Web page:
# Limit of consecutive sum of binomials

Let $a$ be a positive integer. What is the limit $$\lim_{n\rightarrow\infty}\frac{\dbinom{an}{0}+\dbinom{an}{1}+\cdots+\dbinom{an}{n-1}}{2^{an}}$$ where $n$ takes on integer values?

Since the binomials can be approximated by a normal distribution when $n$ gets large, the answer should have something to do with the normal distribution probability distribution. But I'm confused what the relation is and how to derive the answer.

## 1 Answer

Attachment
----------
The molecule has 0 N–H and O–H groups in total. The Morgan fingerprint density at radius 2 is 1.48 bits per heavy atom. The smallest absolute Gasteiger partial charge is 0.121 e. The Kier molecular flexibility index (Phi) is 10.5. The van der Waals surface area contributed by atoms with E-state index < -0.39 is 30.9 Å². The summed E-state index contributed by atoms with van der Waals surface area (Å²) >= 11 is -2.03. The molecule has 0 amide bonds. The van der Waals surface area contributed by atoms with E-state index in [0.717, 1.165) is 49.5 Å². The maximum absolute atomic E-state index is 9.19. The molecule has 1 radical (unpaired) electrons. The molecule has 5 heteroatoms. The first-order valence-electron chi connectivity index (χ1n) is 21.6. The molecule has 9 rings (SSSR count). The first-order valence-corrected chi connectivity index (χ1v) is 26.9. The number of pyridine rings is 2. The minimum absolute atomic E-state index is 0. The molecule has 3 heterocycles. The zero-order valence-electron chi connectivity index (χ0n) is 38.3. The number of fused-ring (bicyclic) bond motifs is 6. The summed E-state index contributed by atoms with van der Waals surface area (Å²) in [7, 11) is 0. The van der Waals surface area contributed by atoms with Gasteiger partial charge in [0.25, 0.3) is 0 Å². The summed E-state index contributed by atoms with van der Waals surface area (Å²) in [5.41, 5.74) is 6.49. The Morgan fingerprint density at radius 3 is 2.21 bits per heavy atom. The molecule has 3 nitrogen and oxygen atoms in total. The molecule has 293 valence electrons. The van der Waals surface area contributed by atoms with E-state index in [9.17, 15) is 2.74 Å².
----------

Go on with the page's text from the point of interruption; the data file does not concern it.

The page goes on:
The probability you're interested in is $\Pr[\mathrm{Bin}(an,1/2)<n]$. There are three cases: if $a<2$ then the limit is $0$, if $a = 2$ then it is $1/2$, if $a > 2$ then it is $1$. When $a \neq 2$, you can show this using Chebyshev's theorem. The case $a = 2$ can be handled directly, since by symmetry we know that $$\frac{\binom{2n}{0} + \cdots + \binom{2n}{n-1} + \frac{1}{2} \binom{2n}{n}}{2^{2n}} = \frac{1}{2},$$ while $\binom{2n}{n}/2^n = O(1/\sqrt{n})$.